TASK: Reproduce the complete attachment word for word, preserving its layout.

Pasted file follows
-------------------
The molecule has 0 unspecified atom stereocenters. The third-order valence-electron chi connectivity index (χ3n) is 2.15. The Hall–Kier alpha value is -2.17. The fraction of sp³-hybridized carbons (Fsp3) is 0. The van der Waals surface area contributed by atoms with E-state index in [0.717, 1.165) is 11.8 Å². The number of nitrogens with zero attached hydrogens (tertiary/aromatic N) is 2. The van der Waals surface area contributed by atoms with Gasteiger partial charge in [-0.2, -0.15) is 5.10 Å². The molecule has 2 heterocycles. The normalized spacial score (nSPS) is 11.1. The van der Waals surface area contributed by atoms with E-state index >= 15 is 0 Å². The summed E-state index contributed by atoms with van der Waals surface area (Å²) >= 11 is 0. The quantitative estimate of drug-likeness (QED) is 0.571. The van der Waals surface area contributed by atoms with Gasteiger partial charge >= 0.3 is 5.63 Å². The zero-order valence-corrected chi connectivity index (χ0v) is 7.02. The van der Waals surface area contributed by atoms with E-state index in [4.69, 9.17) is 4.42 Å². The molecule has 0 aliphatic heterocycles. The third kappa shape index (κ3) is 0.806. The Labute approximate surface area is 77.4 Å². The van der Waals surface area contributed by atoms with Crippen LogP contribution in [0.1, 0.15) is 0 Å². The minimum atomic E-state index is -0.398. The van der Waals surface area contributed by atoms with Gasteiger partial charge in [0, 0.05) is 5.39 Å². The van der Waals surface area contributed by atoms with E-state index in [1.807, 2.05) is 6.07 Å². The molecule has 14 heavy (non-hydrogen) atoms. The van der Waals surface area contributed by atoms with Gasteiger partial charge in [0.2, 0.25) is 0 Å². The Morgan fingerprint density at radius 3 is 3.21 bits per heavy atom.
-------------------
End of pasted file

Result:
The molecule has 0 unspecified atom stereocenters. The third-order valence-electron chi connectivity index (χ3n) is 2.15. The Hall–Kier alpha value is -2.17. The fraction of sp³-hybridized carbons (Fsp3) is 0. The van der Waals surface area contributed by atoms with E-state index in [0.717, 1.165) is 11.8 Å². The number of nitrogens with zero attached hydrogens (tertiary/aromatic N) is 2. The van der Waals surface area contributed by atoms with Gasteiger partial charge in [-0.2, -0.15) is 5.10 Å². The molecule has 2 heterocycles. The normalized spacial score (nSPS) is 11.1. The van der Waals surface area contributed by atoms with E-state index >= 15 is 0 Å². The summed E-state index contributed by atoms with van der Waals surface area (Å²) >= 11 is 0. The quantitative estimate of drug-likeness (QED) is 0.571. The van der Waals surface area contributed by atoms with Gasteiger partial charge >= 0.3 is 5.63 Å². The zero-order valence-corrected chi connectivity index (χ0v) is 7.02. The van der Waals surface area contributed by atoms with E-state index in [4.69, 9.17) is 4.42 Å². The molecule has 0 aliphatic heterocycles. The third kappa shape index (κ3) is 0.806. The Labute approximate surface area is 77.4 Å². The van der Waals surface area contributed by atoms with Crippen LogP contribution in [0.1, 0.15) is 0 Å². The minimum atomic E-state index is -0.398. The van der Waals surface area contributed by atoms with Gasteiger partial charge in [0, 0.05) is 5.39 Å². The van der Waals surface area contributed by atoms with E-state index in [1.807, 2.05) is 6.07 Å². The molecule has 14 heavy (non-hydrogen) atoms. The van der Waals surface area contributed by atoms with Gasteiger partial charge in [0.2, 0.25) is 0 Å². The Morgan fingerprint density at radius 3 is 3.21 bits per heavy atom.